With a failure of a western countries economy, China’s drive toward modernization will be in danger. That danger is demonstrated today by America’s creation of a trade war with China.

Some argue this burgeoning trade war is hurting the Chinese economy more than the American economy. That may be true in the short term, but the efficacy of trade wars are questionable in the long term; particularly in our internet connected world.

Jacques’ book is worth its purchase price and a consumer’s time because he exposes some of the cultural biases of China that are not widely known.  His suggestion that discrimination is as prevalent in China as it is in the United States is reprehensible, and disgustingly familiar.  Globalization is real.  Human nature is immutable.  All mankind travels on the same space ship; i.e. our blue ball.  At the very least, China is proving that our environment is fragile and natural resources are finite.


Travel Review By Chet Yarbrough (Blog:awalkingdelight) Website: Egypt in 2019 Written by: Chet Yarbrough CLOSEUP OF THE SPHINX AT GIZA, NEAR CAIRO The pyramids, ancient artifacts, lush farming communities, and Nile river reveal Egypt’s past and present.  Egypt’s current capitol, Cairo, is the seventh most densely populated city in the world.  No coal is … Continue reading “EGYPT IN 2019”

Travel Review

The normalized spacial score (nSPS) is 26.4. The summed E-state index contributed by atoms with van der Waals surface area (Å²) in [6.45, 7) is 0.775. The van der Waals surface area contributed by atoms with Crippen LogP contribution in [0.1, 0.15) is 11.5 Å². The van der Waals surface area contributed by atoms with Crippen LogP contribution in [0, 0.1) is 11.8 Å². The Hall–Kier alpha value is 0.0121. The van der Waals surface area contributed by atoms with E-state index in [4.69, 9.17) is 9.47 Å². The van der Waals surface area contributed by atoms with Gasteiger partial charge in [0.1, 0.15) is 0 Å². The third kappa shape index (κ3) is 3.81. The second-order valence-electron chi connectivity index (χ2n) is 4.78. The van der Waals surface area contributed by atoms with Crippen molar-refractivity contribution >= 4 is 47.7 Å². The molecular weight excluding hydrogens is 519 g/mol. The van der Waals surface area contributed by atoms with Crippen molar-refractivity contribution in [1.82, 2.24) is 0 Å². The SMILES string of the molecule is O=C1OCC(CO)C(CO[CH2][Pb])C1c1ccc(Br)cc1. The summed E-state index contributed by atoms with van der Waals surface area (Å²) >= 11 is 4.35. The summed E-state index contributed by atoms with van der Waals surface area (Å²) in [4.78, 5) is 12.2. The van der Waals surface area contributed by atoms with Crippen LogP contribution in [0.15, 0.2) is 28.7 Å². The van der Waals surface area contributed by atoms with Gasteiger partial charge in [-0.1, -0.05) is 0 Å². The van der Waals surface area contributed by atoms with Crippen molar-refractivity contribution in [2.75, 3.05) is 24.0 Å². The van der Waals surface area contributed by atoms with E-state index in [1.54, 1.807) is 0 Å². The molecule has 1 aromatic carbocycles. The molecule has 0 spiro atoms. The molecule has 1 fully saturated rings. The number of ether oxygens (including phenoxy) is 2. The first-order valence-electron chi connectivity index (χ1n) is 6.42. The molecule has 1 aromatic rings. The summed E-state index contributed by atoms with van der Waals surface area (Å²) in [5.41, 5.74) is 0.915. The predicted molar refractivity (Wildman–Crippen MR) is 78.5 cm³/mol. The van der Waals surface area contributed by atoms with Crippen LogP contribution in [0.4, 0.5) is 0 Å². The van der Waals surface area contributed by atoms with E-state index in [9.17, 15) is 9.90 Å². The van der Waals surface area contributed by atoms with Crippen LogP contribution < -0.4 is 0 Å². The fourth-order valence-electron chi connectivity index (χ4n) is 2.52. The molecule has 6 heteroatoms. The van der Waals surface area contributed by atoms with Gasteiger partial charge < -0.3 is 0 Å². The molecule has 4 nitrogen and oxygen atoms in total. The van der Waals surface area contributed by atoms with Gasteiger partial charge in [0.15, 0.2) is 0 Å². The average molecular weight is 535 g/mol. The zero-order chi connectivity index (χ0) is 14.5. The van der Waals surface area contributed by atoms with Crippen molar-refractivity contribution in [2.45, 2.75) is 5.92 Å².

By Chet Yarbrough


Egypt in 2019

Written by: Chet Yarbrough

Egypt is a crossroad between Africa and Asia which makes it a prime target for colonization and control by invaders.


The pyramids, ancient artifacts, lush farming communities, and Nile river reveal Egypt’s past and present.  Egypt’s current capitol, Cairo, is the seventh most densely populated city in the world.  No coal is burned to pollute the air. The Nile puts China’s Yangtze river to shame in showing less river trash and pollution.


Egyptian farms are irrigated with river water distributed by concrete and mud channels from the Nile.

Lusciously feted Nile river farmers are encouraged to use organic fertilizer, but one wonders how many chemicals are returned to the Nile unseen.

Egyptian infrastructure is burdened by lack of investment.  The infrastructure for Egyptian farming is primitive by modern standards with ditch irrigation systems, antiquated farm equipment, and intense use of manual labor.

Infrastructure investment in China suggests prosperity while Egypt is foundering.  Many Egyptian city and village roads are unpaved.  Housing is dilapidated and poorly maintained for most of Egypt’s population.